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Create intercultural dialogue through mentorship on World Day for Cultural Diversity

Updated: Jun 7

The United Nations Educational, Scientific and Cultural Organization (UNESCO) reports that intercultural dialogue is “urgent and necessary for peace, stability and development.” Through World Day for Cultural Diversity, the UNESCO aims to raise awareness and “forge effective cooperation and sustain peace, strengthening intercultural dialogue must be a priority.”

Most would agree that intercultural exchange has a net positive effect. But when looking at the data about conflict and cultural diversity, we find that intercultural exchange is not a luxury – it’s urgent. 89% of all world conflicts occur in areas with low intercultural dialogue (Source), and 75% of the world’s major conflicts have a cultural dimension (Source).

In 2002, the United Nations General Assembly declared May 21 World Day for Cultural Diversity. Since, this day has served as an important reminder for individuals, organizations, and society as a whole about the importances of celebrating diversity and encouraging intercultural exchange.

DEI and Intercultural Exchange

Intercultural exchange as the core of any diversity, equity, and inclusion programs (DEI). DEI – and variations on the acronym like DEIB – represents a set of principles and practices aimed at creating environments where all individuals are respected, valued, and have equal opportunities regardless of their race, ethnicity, gender, sexual orientation, age, disability, religion, or other characteristics.

Diversity refers to the variety of identities, backgrounds, and perspectives present within a group or organization. Communities and businesses are stronger when they celebrate people regardless of their identity.

Equity involves ensuring fairness and justice in processes, policies, and systems to address historical and systemic inequalities. Though similar to equality, equity is slightly different. While equality refers to equal rights and treatment given to all, equity recognizes that all individuals have unique needs, and may require unique opportunities and resources in order to thrive.

Inclusion entails fostering a culture where every individual feels welcomed, heard, and empowered to contribute their unique perspectives and talents. Organizations that are inclusive create spaces where employees of diverse backgrounds don’t just feel accepted, but valued and empowered.

Intercultural Exchange Through Mentorship

In 2015, the UN General Assembly adopted 17 Sustainable Development Goals (SDGs) that “can best be achieved by drawing upon the creative potential of the world’s diverse cultures and engaging in continuous dialogue to ensure that all members of society benefit from sustainable development” (Source).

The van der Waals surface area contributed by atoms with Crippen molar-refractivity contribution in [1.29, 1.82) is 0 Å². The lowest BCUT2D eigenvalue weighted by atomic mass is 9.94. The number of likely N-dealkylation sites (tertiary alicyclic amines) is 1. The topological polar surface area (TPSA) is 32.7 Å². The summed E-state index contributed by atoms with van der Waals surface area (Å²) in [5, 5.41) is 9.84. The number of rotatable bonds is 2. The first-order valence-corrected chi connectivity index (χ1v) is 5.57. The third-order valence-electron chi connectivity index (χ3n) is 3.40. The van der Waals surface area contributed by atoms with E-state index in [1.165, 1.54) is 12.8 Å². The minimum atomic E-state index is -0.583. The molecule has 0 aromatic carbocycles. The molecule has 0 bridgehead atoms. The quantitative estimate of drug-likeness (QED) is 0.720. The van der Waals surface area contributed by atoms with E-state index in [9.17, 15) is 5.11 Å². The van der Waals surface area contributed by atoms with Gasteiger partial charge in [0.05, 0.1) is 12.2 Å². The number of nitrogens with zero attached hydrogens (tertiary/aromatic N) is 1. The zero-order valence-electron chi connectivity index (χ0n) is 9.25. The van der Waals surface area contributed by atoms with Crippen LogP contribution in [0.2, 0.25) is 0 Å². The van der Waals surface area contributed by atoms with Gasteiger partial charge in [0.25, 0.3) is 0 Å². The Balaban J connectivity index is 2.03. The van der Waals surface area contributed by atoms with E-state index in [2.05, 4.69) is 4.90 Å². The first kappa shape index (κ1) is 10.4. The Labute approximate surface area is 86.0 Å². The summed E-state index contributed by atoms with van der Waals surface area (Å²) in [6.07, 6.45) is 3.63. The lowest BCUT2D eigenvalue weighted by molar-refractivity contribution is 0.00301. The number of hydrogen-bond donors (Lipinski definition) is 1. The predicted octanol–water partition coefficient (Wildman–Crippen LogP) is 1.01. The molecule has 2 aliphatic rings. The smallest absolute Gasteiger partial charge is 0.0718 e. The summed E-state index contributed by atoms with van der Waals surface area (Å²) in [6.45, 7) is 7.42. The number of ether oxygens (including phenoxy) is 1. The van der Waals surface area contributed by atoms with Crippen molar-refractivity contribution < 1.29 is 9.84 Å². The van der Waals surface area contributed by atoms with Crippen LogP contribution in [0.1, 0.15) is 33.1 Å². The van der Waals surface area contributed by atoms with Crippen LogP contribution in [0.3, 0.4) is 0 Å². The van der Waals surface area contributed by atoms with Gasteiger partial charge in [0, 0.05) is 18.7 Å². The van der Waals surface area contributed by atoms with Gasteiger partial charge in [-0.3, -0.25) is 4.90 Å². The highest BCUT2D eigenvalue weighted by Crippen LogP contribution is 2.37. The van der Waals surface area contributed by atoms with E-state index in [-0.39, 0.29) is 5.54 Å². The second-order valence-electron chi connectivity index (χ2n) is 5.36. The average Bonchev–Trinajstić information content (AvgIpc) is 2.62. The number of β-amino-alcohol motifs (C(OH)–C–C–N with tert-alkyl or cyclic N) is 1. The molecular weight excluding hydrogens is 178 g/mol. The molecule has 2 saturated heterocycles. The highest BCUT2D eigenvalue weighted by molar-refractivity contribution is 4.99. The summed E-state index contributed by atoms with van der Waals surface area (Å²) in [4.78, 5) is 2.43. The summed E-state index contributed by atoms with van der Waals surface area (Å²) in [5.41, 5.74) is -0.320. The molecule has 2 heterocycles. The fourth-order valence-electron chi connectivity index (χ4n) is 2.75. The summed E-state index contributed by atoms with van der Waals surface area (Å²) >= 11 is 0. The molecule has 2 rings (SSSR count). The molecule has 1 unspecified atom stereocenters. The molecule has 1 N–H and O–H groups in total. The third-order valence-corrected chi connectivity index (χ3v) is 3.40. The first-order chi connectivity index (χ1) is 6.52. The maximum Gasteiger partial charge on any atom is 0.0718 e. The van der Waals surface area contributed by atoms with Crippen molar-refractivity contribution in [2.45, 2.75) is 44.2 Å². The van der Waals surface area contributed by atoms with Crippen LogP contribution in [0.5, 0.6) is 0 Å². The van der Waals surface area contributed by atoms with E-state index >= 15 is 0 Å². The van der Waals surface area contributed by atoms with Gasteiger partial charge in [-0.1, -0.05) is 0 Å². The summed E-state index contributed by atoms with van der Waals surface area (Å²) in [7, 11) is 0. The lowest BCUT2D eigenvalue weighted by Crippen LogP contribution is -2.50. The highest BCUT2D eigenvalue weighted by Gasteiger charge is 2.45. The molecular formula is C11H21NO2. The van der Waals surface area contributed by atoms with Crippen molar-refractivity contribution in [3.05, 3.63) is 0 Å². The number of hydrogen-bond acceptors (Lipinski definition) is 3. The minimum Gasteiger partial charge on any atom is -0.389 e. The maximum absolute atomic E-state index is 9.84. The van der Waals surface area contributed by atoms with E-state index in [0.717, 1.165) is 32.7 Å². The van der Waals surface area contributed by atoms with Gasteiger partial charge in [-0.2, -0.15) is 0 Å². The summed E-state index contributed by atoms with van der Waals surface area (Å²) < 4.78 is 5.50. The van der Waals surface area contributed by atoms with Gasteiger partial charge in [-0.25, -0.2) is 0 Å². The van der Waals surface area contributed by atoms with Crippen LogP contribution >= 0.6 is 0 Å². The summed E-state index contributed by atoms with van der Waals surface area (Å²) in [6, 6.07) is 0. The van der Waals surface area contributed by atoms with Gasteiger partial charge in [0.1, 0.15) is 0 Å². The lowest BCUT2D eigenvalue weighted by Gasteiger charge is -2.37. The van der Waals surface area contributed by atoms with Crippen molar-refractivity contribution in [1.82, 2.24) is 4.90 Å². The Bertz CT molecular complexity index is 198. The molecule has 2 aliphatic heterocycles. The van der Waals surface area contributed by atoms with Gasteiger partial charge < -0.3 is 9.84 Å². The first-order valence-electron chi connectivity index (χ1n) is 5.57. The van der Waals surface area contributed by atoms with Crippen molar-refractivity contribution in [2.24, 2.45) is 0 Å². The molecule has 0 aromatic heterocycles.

One of the most efficient ways to create sustainable development for global intercultural exchange is through networking and mentorship, which can benefit individuals, organizations, and society as a whole.

Kinds of mentorships for intercultural exchange

Mentorship is a unique relationship in which both participants benefit from mutual self-improvement, though the relationship can serve many purposes and take on several different models. Intercultural exchange can and should be a part of any mentorship, when possible, though can also serve as the foundation for mentorship, too.

Vertical Mentorship is a style of relationship in which someone who is older and more experienced mentors someone who is generally less experienced and/or younger. In any kind of vertical mentorship, the older mentor can share their years of industry insights, experiences, and wisdom with their mentee. But in a vertical mentorship focused on intercultural exchange, participants have the opportunity to share how their unique backgrounds and experiences have informed their technical knowledge.

For example, a senior public health administrator who is also a woman of color might not only share generic information to help a more junior leader in the same industry. She also has the opportunity to share experiences about how we can work to make the public health sector more equitable for populations that have had restricted access to health care due to systemic barriers.

Peer Mentorship allows people of more similar ages and experiences to guide each other. Peer mentorships can be especially useful to promote intercultural exchange within organizations. When colleagues deepen their understandings of each other, they not only gain broader perspectives of the world, become better communicators, and work better in teams.